Who remembers having a tremendous summer camp experience? I certainly do. I was ten years old when I tasted freedom for a week alongside my best friend. It was summer church camp and by-golly I had a blast eating candy I purchased at the on- site store, talking for hours with my new friends on the bunk beds, and even unsuccessfully trying out for the talent show. I couldn’t wait for the following summer, and the following, and the following. To this day, those friends hold a special place in my heart.
It’s easy to see the benefits of summer camp. The taste of freedom provides a safe place for children to practice mostly independent self-care, problem solving, and decision making. The heaps of social time provide a space to forge lasting friendships. The recreation and leisure activities expose children to new adventures. If your child attends a camp for students with disabilities or blindness, it provides unique social benefits and training in the expanded core curriculum.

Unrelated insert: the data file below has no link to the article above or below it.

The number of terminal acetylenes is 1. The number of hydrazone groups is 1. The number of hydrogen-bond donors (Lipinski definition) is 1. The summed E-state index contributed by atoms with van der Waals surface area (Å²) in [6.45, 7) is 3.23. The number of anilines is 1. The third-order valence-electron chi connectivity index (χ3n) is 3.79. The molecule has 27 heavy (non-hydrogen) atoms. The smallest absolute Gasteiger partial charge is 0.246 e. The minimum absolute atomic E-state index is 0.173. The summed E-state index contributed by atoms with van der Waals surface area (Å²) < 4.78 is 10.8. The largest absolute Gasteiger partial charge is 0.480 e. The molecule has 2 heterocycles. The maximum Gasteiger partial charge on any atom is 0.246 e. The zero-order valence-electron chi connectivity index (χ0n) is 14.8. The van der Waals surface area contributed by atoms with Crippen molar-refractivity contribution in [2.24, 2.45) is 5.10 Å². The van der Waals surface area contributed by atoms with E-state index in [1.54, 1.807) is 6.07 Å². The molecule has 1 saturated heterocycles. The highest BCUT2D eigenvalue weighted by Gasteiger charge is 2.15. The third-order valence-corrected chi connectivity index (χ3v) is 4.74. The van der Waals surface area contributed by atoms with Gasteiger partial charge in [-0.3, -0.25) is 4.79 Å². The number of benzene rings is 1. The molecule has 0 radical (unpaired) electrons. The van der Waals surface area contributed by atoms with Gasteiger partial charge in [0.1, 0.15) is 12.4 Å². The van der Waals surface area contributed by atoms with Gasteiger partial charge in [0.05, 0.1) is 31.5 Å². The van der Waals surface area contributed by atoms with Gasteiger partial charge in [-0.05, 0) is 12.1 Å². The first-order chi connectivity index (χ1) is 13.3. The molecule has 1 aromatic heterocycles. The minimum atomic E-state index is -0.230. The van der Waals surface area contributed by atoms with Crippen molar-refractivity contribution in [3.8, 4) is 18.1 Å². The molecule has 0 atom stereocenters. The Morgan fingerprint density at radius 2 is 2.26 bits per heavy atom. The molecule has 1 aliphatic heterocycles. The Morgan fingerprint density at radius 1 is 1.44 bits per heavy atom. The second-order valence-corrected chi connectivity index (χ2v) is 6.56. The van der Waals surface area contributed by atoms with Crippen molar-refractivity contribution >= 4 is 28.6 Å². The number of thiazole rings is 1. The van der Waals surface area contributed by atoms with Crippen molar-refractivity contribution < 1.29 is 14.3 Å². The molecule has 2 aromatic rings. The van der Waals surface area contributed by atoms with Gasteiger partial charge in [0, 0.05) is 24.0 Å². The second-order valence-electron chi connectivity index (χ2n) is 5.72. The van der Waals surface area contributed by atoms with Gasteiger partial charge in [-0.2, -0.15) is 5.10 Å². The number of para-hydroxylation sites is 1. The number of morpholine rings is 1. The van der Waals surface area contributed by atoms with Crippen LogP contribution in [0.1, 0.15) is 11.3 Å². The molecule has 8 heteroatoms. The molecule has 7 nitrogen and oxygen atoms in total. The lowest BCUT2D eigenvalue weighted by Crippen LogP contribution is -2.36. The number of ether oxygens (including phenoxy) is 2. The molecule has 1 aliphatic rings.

And a successful camp experience, well that provides soaring confidence.
So if your son or daughter is upper-elementary age or above, I suggest:
- gathering information on summer camps,
- talking with your social network (teacher of students with visual impairments, local clubs and organizations including a place of worship, your state’s school for the blind, etc.) to learn about recommended camps,
- looking at FamilyConnect’s list of agencies providing summer day and overnight programs, and
- reading blogger Audrey Demmitt’s accounts of attending camp as a visually impaired child and working as a summer camp nurse.
Consider encouraging your child to make this summer one ripe with memories, independence, and adventure.